The classical geometries of points and lines include not only the projective and polar spaces, but similar truncations of geometries naturally arising from the groups of Lie type. Virtually all of these geometries (or homomorphic images of them) are characterized in this book by simple local axioms on points and lines. Simple point-line characterizations of Lie incidence geometries allow one to recognize Lie incidence geometries and their automorphism groups. These tools could be useful in shortening the enormously lengthy classification of finite simple groups. Similarly, recognizing ruled manifolds by axioms on light trajectories offers a way for a physicist to recognize the action of a Lie group in a context where it is not clear what Hamiltonians or Casimir operators are involved. The presentation is self-contained in the sense that proofs proceed step-by-step from elementary first principals without further appeal to outside results. Several chapters have new heretofore unpublished research results. On the other hand, certain groups of chapters would make good graduate courses. All but one chapter provide exercises for either use in such a course, or to elicit new research directions.Hermitian form, I-Hermitan form, 203 (I, Im)-Hermitian form, symmetric, 203 Hexagonic geometry, 606 Homotopy, -, 317 ... 15 Incidence, in a geometry, 44 Incidence graph, 61 K Klein correspondence, 119 Klein quadric, 119 L Ladder lemma, anbsp;...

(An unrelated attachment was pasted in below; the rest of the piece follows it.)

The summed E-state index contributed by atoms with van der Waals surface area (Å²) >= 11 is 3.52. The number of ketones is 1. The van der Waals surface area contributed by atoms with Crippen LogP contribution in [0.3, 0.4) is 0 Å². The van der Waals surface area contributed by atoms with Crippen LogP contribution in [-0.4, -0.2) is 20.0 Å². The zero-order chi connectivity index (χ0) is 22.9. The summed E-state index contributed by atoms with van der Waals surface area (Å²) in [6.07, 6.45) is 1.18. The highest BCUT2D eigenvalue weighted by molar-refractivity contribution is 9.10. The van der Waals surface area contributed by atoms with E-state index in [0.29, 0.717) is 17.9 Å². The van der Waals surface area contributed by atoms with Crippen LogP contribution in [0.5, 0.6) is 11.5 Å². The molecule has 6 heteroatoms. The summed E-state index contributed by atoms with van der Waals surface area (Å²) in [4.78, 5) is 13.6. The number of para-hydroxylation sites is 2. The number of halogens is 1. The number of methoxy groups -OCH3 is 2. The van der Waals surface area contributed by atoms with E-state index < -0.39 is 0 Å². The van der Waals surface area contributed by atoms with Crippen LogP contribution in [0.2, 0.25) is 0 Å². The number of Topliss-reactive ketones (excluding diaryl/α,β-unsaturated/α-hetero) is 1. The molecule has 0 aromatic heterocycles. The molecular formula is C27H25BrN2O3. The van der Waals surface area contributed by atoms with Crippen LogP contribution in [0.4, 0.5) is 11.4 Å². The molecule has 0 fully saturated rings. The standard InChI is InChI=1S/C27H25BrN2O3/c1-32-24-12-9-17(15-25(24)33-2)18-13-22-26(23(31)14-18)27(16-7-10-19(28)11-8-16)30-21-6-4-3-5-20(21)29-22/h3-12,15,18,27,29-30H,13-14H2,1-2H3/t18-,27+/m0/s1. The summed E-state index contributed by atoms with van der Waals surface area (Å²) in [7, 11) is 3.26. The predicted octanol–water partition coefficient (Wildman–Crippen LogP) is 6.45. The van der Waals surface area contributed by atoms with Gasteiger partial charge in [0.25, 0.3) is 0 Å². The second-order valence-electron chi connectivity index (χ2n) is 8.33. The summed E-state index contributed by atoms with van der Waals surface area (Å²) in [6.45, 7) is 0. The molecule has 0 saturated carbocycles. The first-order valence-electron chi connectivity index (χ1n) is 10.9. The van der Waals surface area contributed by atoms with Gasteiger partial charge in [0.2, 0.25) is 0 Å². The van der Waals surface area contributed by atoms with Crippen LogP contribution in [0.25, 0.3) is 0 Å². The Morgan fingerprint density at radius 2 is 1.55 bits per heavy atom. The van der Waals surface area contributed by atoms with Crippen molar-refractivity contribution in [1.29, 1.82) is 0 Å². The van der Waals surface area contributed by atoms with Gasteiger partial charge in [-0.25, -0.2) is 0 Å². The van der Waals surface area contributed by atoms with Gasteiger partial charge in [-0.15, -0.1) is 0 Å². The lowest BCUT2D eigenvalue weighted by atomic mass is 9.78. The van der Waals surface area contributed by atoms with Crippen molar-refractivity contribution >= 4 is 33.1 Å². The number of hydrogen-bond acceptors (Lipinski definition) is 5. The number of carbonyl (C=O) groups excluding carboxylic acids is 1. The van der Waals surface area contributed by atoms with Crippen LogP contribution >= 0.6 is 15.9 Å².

|Title||:||Points and Lines|
|Author||:||Ernest E. Shult|
|Publisher||:||Springer Science & Business Media - 2010-12-13|